Celtic coin – the oldest coin in Central Europe

Even in late Hallstatt time it became a custom to consider pieces of raw iron of approximately equal weight as a measure of value, which were given the shape of elongated hryvnia sharpened at both ends, expanding in the middle. They were exported from Celtic territory to all neighbouring areas and remained a unit of value for a long time, especially in Britain. Otherwise, a certain ratio was maintained in the exchange. In Ireland, according to custom, 6 heifers, or 3 dairy cows, corresponded to the value of a slave; Celtic slaves were accepted very willingly in exchange in the Mediterranean regions; Roman traders bought, especially in later times, Celtic bread, meat, Gaul lard, ham and wool, and supplied oppidums with various products from Roman and provincial workshops, as well as southern wine. The extraordinary growth of Celtic power during the period of greatest economic and trade prosperity necessitated the minting of its own coin, the first “barbarian” coin in Gaul and in Central Europe. Back in the 4th century Celtic military units during their raids on Greece and Italy could see how convenient the money, and Celtic mercenaries in foreign service received their remuneration in the coin. While the Celts were successful in military campaigns, there was no need for their own coin. But gradually, starting from the 3rd century, when their economic base became their own production, producing more than was necessary to meet local needs, their own Celtic coin became a prerequisite for further development. In the Celtic world there were two coin systems: silver coins and coins minted from gold; much less frequently coins were minted from another metal, from copper – bronze or platinum (bronze alloy with a significant content of tin). In Czech lands Celts minted coins mainly from gold, silver coins were smaller; to the east, in the Carpathian Basin, silver coins were more common. In the west, coins made of both metals were in circulation. It was decisive, of course, to have enough metal in a certain area. The oldest Celtic coins appear in the 2nd century, mainly from its middle, and are imitated by Macedonian-Greek models. Such an example was a hundred-ter Alexander III of Macedon with the head of Pallada Athena with a high Corinthian helmet on the obverse (front side) and the winged goddess of victory Nica with a laurel wreath in his right hand on the reverse (back side). Such gold coins originally had a Greek inscription (legend), weighed about 8.4 g and their diameter reached 18 – 20 mm (whole statters; in addition, minted and their parts – a third, eighth and twenty-fourth). They are known in the Czech Republic (a mass discovery in Nechanice near Hradec Králové, Old Bídžov) and in many places in Moravia, especially in the vicinity of the Staré Gradisco oppidum, as well as in Austria and Hungary. Later on, this type of minting becomes coarser, departing from the original model. In Central Europe, from Silesia through the Czech Republic to Austria, gold coins are also found with the head of Athena Pallada on the obverse and the figure of a warrior with a shield, with a belt on his hips and a raised spear on the reverse, i.e. with motifs closer to the local Celtic environment; they weigh about 8.16 g and their diameter varies between 15-17 mm. The minting of these coins also gradually becomes coarser, the pattern becomes vaguely convex, and the figure of the warrior sometimes turns into a vague contour. The purity of gold, however, often reaches 97%. Apparently, they were in circulation during the heyday of the Oppidums, as they are also found in Stradonitsa settlement. Sometimes they used the Athena-Alkis stamp to mint silver coins as well. On the coinage business in modern France, a strong influence had Masilia, which from a very early time used coins of the Greek colonies of Asia Minor, then minted their own coin on their samples, and from the 4th century produced their own drachma (with the head of a nymph and a lion, later and with a bull on the reverse); in Masilia minted also coins in bronze and platinum. Similarly, the Rhodes, Empires and other colonies in the northern part of the eastern coast of the Iberian Peninsula later minted their own coins. These coins found their way to Gaul, sometimes to Central Europe, as the bronze coins, minted according to their pattern with the image of an attacking bull, were found in Bibrakat, as well as in Stradonice in Bohemia. In Gaul proper, the minting of the coin was strongly influenced by the statue of Philip of Macedon with the head of Apollo and the bug (two-wheeled carriage with buckle and chariot). The image was simplified, later instead of two horses appears only one, as a typical sign of Gaul coins. The horse on the reverse then attached another human head (androcephalous horse, that is, a horse with a man’s head). Greek names (Philip’s name) on these coins soon lost their clarity and were replaced by local Celtic names; later names on the coins appear only occasionally, most often in the territory of coaches (, Aboukatos, on the Bitourigian statue, “Niros”, on a gold coin of nerves or traverses, “Pottina”, “Lukotios”, “Vokaran”, etc.; it is possible that these are the names of tribal leaders). Roughly cast “balls” and “breasts” (globules) with almost indistinguishable images are found both in the west in Gaul and in the Czech Republic. Later on, silver coins were minted in Gaul, modeled on the Roman republican denars of the 2nd century; in the French-Swiss region, with a rider, horse and legend “Kal”, “Kaleda”, which are sometimes attributed to the Eduys (found both in Latena and Stradonitsa settlement in the Czech Republic) or with a human figure holding a torquet in his hand. At the same time, minting also spread in the southeast, in Norika, on the territory of Romanian-Hungarian, Serbian and Bosnian. In the Carpathian regions, the model for local coins was also the tetradrachmas (four drachmas coins) of Philip II of Macedon, which were minted long after his death to pay salaries to the troops and to trade with neighboring barbarians. Minting of this coin, which was produced mainly in Amphipolis (on the Aegean coast east of the Halkido peninsula), after the fall of the Macedonian power (the Battle of Pidne in 186 BC) ceased, and therefore the neighboring tribes minted their own coin on its model. Some types of these coins were probably minted in modern Slovakia, apparently from local silver; the so-called Audoleon type (reverse image of a horse and an obscure legend, “Audoleon”) is particularly common in the vicinity of the Matra hill, a kindred Gothic type common from Burgenland to the Bratislava region. Norilsk silver coins, with a horse or rider on the reverse and with Apollo’s head on the obverse sometimes have a legend (“Boyo”, “Tinko”, “Nemeth”, “Andamati”, etc.). In Central Europe and especially often in the Czech Republic at the turn of the 2nd and last century BC gold coins (hundred ters) with the image of a boar on the reverse appear, which is consistent with the importance attached to the image of the Celtic boar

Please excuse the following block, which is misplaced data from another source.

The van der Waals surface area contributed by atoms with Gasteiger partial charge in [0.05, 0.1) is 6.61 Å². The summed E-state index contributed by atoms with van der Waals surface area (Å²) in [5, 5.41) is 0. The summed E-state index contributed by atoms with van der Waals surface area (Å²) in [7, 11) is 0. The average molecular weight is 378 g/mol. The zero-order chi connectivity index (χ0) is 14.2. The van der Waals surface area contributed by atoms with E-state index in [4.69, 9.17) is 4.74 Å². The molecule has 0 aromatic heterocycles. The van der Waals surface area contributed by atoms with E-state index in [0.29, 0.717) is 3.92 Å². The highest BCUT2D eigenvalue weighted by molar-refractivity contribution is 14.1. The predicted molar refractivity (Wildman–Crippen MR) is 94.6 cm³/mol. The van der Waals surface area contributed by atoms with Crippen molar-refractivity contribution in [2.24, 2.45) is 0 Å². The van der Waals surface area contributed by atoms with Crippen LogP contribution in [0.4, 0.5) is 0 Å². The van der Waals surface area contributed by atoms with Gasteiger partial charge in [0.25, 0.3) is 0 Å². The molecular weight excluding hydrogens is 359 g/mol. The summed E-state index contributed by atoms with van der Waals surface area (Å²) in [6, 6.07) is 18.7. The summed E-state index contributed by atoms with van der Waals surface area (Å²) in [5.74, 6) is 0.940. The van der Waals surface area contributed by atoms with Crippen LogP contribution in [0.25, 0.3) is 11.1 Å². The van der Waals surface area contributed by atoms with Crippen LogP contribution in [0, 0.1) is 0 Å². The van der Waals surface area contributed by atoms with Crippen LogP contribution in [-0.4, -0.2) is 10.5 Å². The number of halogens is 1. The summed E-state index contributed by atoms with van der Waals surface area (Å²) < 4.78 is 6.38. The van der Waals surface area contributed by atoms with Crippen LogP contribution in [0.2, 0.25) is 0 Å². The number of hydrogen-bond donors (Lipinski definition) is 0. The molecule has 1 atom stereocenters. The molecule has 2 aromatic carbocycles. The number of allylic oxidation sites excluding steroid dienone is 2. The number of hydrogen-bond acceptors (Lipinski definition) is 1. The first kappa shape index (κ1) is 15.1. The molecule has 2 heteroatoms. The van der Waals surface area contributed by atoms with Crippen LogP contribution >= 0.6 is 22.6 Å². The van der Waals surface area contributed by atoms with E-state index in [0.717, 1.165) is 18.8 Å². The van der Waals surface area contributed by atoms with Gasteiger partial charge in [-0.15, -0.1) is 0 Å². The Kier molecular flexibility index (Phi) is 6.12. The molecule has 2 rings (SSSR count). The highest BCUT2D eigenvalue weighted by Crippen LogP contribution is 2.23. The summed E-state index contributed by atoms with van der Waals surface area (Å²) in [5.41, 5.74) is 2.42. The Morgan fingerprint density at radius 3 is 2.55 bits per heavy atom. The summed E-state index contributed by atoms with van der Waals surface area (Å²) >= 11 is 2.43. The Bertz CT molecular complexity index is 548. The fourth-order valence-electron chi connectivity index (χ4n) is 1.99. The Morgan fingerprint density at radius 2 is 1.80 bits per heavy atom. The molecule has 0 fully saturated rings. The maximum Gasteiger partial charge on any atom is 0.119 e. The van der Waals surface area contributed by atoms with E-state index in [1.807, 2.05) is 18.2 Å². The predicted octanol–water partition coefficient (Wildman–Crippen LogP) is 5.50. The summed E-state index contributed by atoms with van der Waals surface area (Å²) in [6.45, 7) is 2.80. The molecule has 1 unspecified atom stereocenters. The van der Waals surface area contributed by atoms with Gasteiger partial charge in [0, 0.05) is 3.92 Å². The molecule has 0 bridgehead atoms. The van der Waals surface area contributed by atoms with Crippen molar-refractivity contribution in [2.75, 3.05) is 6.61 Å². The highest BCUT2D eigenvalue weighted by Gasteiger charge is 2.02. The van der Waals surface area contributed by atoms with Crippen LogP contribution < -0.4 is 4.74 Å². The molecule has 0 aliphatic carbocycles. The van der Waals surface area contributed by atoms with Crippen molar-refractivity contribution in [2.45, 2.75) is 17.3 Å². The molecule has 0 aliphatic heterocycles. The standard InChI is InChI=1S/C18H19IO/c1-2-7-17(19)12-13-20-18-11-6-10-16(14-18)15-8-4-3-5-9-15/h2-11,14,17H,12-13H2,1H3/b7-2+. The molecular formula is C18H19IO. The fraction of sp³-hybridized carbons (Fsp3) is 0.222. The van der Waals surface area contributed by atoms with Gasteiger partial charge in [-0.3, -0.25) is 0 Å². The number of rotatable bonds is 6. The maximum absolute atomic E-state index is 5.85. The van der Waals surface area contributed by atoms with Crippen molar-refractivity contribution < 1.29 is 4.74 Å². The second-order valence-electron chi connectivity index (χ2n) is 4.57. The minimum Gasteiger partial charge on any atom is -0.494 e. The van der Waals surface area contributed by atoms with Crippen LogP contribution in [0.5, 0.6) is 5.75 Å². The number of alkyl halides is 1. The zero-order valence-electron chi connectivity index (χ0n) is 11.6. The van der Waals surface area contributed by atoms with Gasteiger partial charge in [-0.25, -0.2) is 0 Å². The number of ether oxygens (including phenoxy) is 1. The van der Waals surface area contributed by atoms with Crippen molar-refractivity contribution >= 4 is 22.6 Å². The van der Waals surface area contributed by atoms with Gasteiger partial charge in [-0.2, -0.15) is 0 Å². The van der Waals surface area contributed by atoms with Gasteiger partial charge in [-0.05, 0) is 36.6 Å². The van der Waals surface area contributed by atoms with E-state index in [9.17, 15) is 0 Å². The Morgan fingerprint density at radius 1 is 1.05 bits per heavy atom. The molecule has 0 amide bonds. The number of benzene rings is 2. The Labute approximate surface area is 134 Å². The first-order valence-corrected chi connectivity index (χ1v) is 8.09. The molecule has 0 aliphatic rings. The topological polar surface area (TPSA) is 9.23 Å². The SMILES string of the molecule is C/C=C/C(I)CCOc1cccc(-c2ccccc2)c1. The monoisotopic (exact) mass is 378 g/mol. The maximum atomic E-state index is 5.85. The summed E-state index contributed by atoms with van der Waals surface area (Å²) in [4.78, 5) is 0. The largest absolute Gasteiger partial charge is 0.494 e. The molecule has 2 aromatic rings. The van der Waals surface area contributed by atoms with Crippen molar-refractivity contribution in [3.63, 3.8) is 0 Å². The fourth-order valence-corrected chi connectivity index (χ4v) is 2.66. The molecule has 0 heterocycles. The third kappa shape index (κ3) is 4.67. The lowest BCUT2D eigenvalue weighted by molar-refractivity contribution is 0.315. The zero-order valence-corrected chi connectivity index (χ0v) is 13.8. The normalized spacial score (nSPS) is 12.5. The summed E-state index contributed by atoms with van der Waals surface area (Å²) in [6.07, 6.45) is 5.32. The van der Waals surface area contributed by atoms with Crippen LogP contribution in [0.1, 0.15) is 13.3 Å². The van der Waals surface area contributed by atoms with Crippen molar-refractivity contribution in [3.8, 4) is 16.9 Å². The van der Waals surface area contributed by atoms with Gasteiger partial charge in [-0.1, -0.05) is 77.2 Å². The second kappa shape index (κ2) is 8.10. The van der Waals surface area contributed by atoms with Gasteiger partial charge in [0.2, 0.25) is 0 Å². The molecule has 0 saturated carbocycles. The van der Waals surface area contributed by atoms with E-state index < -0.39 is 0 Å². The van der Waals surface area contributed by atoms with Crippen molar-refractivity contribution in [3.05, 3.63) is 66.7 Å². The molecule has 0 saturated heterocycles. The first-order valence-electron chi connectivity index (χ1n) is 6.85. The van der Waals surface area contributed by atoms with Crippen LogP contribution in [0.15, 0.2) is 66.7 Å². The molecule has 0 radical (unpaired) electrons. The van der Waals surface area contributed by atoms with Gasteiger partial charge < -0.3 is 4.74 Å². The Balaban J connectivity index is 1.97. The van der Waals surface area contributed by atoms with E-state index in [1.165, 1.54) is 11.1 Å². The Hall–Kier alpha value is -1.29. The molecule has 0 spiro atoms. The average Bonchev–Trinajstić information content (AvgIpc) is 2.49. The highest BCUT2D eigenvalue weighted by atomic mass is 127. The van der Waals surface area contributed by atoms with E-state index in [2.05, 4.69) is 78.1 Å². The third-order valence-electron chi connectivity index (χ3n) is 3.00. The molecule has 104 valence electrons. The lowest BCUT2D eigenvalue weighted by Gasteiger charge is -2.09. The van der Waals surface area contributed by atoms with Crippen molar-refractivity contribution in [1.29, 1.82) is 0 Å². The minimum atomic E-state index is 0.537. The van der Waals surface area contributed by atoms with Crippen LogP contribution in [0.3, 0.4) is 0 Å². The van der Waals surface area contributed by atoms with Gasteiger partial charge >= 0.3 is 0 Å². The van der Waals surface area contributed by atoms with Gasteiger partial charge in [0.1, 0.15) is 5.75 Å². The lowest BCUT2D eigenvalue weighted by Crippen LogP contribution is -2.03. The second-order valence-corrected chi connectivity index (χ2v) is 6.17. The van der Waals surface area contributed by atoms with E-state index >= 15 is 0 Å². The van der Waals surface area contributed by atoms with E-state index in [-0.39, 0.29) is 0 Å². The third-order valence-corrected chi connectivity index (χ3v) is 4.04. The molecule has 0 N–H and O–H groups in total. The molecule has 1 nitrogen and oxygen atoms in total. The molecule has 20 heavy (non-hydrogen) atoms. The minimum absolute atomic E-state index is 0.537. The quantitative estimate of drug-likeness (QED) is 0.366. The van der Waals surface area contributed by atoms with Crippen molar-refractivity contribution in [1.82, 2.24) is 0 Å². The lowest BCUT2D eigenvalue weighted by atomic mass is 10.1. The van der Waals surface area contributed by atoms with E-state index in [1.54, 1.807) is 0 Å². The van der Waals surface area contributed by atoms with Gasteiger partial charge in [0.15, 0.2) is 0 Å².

In the Czech Republic we also find golden statters with a rough depiction of the head on the obverse and with a running or bowed man with crossed sticks in his right hand and statters with a curled dragon with an open mouth on the reverse (Rolltier, this motif is attributed to the Scythian area); they are known from the findings in Osov and especially in Stradoshchy near Beroun, as well as elsewhere. In the first half of the last century, two kinds of bowl-shaped gold coins were distributed. The bowl-shaped coins found in the western regions, called “rainbow cups” (Regenbogensohiisselchen, as they shine after rain on a freshly ploughed field), are mainly found in Bavaria and are therefore attributed to windeletes; however, they are found throughout the entire territory from eastern France to the Czech Republic. They show a dragon rolled up in a ring, and the reverse shows a torquet with six balls, later only the head of a dragon or a bird and a simple wreath; in the Rhine areas it is combined with a triquetrum. Such coins are most often found in treasures. In Irsching Manhing in Bavaria there were more than 1000 of them, in Gagers south of Manhing there were about 1400 of them; they are also found in Switzerland and in Stradonitz oppidu-me. Their whitish gold often no longer reaches high purity (sometimes less than 70%). Heavy gold “breasts” (Goldknolle) up to 90% pure and weighing an average of 7.45 g are not yet clearly misshaped. The drawing on them is rough, vague, often only indistinct bulges can be seen. They are part of a known coin find discovered as early as 1771 near the village of Podmoklí near Zbíroga in the area of Rokycan (southwest Bohemia). In the bronze cauldron, apart from the silver bracelet, there were allegedly about 5000 gold coins, whole, third and eighth, i.e. gold treasure weighing several kilograms. The find was plundered, only part (about 1260 coins) managed to collect in the office of the Princes Fürstenberg. Most of these coins were then melted into the ducats of the Fürstenberg. The second group of miscellaneous coins, common in the eastern regions, are called shell-shaped statters or simply gold shells; in literature they are often mixed with rainbow cups. They come from high-grade gold (up to 97%) weighing about 6.5 g; their third and eighth coins are also minted. They are coarser, their reverse has a ray pattern in a bowl-shaped hollow (hence the name “shell”, Fig. 31), the front, convex side has a mark with five rays, reminiscent of a hand, sometimes with balls or two crescent moons. These coins are found very often in hoardings and in oppidums (Zbiro ga’s underworks, hoard of coins in Stradonica oppidum, Staré Hradisko in Moravia, etc.). In some places, shell-shaped coins were also minted from silver. The minting of silver coins was very popular in later times, apparently mainly for local circulation. Silver coins can be broken down into many types. The “Edouis” coins with the image of the head looking to the left, and on the reverse – a horse jumping to the left, weighing about 0.45 grams (in the treasure at Villeneuve-au-Roi of 15,000 coins were about 2000 of this type), coins with a cross, and sometimes also with ball-shaped bulges, called Tectosaga numismatists (often found in Wurttemberg, Baden and Swiss-French regions, usually weighing about 7 g), Carlsbad bowl type with the image of a horse on the reverse, weighing only about 4 g, and many other types. All these types of coins can be found in oppidums, for example in the Stradonitsa treasure (over 500 coins). Some of them are probably minted directly in the Stradonitsa, in particular a 0.4 g coin with its head on the obverse and a jumping horse with a mane in the form of “pearls” on the reverse. Among the finds in Staré Hradisko are mainly gold coins, while silver ones are very rare. The latest Celtic coin. In the southwest of Slovakia there are frequent findings of large silver coins (tetrodrachm) of the type, Biatek”, which are the latest Celtic coins in this area, minted until the dacia Pannonia and the adjacent part of Slovakia. Apparently, they were minted directly in the Bratislava region, where there are other traces of the dense late Latenian settlement, and they date from approximately the second quarter of the last century, approximately 75-60. These large silver coins weighing an average of 16.5-17 g served as a model for Roman denars in the last century. On their front side is a simple depiction of a head or two heads, of which one partially covers the other (Figure 32), on the reverse is a depiction of a rider, griffin, lion, centaur or other animal, and sometimes a coiled dragon. The letters on these coins are Latin capitals; they are, in fact, the oldest Latin letter in Czechoslovak territory. The personal names of the princes or chiefs are probably given on the coins, most often the name Biatek or Biat (hence the name, Biatek coin), but also many others: Nonnos, Devil, Buzu, Titto, Coviomarus, Fariarix, Macchius and others. In addition to large silver coins were minted smaller, so-called Simmering type (the name at the place of discovery – Symmering Vienna), sometimes with the legend “Nonnos”. Treasures of silver coins of Biatek type are found mainly in Slovakia, in Bratislava region. Of the 14 treasures known so far, 6 were found in Bratislava itself (the last one, found in 1942, was saved 270 coins), one was found in Retz, the rest in Stupava, Trnava and Jarovec (former Deich-Jarndorf). The latter also contained a golden shell-shaped statter with the legend Biatek of the same type found in Bohemia without a legend; this suggests that some of the Celts (battles) moved their settlements in the first half of the last century from Bohemia to the Nanono-Slovak area. Findings of Biatek type coins are also found in neighboring Austria, in the part that is an extension of the Bratislava region. The burial of these hoardings in southwestern Slovakia is undoubtedly connected with the disturbing times during the war between the battles and the dacha around 60 B.C. After the defeat of the battles, these coins were probably still in circulation for a short time, but new ones were not minted anymore. The more difficult question is who had the right in the Celtic world to mint the coin. Many researchers believe that the coins were issued mainly by large representatives of the nobility, princes and leaders (the legends of some coins support this view), certain types of coins are considered tribal or suggest that the right to mint them belonged to the oppidums, which are also often considered the residence of the princes. The development of the Celtic coinage business in Central Europe generally lasted about one century. It is rather difficult to establish the exact location of Celtic tribes in Central Europe, and the question whether the structure of Central European Celtic tribes during the culmination of Celtic power, during the heyday of the oppidums, is quite uniform, remains open. Celtic coins clearly reflect the characteristics of the entire Celtic development. And there is no complete uniformity in minting; we find many types of coins and significant variations in their weight. Two-shoulder precision scales were therefore an inevitable accessory in trade deals and are found in large quantities in oppidums (Bibracta, Hradiste u Stradonica, Tršisov, Staré Hradisko etc.). In some cases, mainly in the west, it was even necessary to mark or countermark coins already issued. Therefore, it can be assumed that there were many minting places and that they did not always coincide with the centers of individual tribes, as even the production centers during the heyday of the Celtic environment did not always coincide with the political center of the tribe. Trade and economic interests at that time already fully prevailed, and the old tribal community gradually lost its original meaning; unification of separate parts of different tribes became common. The minting of coins in some oppidums, such as in Manhing or in the settlement of Stradonitz, is undoubtedly proved” by findings, mainly clay tablets with bowl-shaped recesses for casting coins of rough shape, which then by minting acquired its final form. Some of these plates still bear traces of gold. But absolutely the same plates we find on the settlements near Nové Strášeci (Tuchlovice). Obviously, every major production center could start producing coins, observing only the generally established customs in the coinage business. When making payments, the coins were weighed and their value was determined by the weight and quality of metal. In the second half of the last century, the Celtic coinage business in Central Europe was in decline. Only Celticised Eravises in the vicinity of Budapest are attributed coins, which are minted on the model of Roman denariums from the middle of the last century. We also find them in Slovakia, often with the legend “Iravisci”, “Ravis”, “Ravit”. Norice coins were also in circulation before Roman domination. In Gaul, after the victory of the Romans, some cities retained for a short time the right to issue their own coin; but all this was already the sunset of the independent Celtic coin business. Celtic coins are also found in burials as an offering, sometimes right in the mouth of the deceased, and help us more accurately date the findings. The considerable artistic value makes the Celtic coin be included in the general framework of the Celtic art, as on the coins there are various motifs typical for Celts: a wild boar, a horse, a warrior, a motif of a severed head, a torquet, a triskeles triquetrum, a wheel with rays, etc.